This paper examines why it is that most governments appear to attach less importance to countering proliferation finance than they do to countering money laundering or terrorist financing. The paper examines this question from a number of perspectives including a definitional perspective, a national regulatory perspective and a private sector implementation perspective. It is shown that there are presently significant gaps in counter proliferation finance implementation at the national level, with follow-on implications for private sector compliance. A key finding is that most governments do not address the issue of proliferation finance as distinct from other forms of financial crime such as terrorist financing or money laundering. Practical opportunities for improved financial sector implementation of counter proliferation finance controls are identified, but it is argued that it is states that must do more to meet their obligations for improvements to be realised. The risks of not doing so are that the financial system will continue to be misused to finance the proliferation of weapons of mass destruction. The article seeks to fill a gap in existing academic literature on the question of why proliferation finance receives less attention than other forms of financial crime. The article builds on original research undertaken by the authors including into the typologies of proliferation finance, which were later incorporated into updated Financial Action Task Force guidance on this topic, as well as events organised by the authors to explore the topic of proliferation finance implementation with governments and the private sector.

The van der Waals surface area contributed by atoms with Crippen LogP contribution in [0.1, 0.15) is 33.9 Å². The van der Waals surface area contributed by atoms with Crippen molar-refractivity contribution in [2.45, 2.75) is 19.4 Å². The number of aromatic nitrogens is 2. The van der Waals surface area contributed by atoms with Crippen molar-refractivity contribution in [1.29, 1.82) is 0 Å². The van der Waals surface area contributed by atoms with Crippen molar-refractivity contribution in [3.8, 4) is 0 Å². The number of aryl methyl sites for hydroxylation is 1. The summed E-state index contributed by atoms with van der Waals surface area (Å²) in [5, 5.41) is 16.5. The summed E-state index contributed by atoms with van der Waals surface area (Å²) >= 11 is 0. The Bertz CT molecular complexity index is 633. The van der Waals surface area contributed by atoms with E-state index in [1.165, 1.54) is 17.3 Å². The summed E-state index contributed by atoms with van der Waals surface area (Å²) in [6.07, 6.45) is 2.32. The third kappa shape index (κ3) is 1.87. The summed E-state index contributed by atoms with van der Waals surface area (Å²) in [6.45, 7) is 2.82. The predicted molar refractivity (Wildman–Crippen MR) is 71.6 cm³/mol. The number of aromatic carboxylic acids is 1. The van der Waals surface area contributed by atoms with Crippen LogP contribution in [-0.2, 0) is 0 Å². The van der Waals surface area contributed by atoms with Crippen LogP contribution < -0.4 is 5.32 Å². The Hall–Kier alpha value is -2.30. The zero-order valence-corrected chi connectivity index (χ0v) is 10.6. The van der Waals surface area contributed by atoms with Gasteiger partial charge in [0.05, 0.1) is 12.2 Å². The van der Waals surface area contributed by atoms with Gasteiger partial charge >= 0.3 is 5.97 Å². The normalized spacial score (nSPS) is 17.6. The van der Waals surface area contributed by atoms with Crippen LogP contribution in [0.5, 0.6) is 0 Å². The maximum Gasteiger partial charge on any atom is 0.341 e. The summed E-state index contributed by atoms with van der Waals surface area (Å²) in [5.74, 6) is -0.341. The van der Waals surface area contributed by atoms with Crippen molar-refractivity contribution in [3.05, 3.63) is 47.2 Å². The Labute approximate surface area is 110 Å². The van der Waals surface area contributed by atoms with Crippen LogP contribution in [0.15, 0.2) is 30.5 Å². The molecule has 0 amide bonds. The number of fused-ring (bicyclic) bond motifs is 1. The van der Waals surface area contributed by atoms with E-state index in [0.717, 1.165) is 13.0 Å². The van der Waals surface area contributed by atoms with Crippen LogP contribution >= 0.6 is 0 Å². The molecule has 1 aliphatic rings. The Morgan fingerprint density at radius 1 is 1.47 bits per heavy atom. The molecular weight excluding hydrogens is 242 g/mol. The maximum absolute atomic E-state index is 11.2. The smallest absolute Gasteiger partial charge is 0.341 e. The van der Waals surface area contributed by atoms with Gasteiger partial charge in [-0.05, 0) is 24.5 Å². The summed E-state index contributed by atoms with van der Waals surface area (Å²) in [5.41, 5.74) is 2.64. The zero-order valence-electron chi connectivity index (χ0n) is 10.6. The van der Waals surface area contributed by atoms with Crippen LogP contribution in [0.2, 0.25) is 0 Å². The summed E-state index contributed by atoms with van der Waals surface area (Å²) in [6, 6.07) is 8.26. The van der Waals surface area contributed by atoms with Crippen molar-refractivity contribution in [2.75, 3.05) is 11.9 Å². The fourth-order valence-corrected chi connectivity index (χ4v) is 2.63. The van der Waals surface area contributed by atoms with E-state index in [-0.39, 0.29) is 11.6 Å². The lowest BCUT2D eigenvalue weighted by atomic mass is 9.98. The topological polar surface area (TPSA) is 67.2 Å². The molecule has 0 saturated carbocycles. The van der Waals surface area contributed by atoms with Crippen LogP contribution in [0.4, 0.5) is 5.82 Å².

|Journal of Financial Crime
|Published - 1 Jul 2019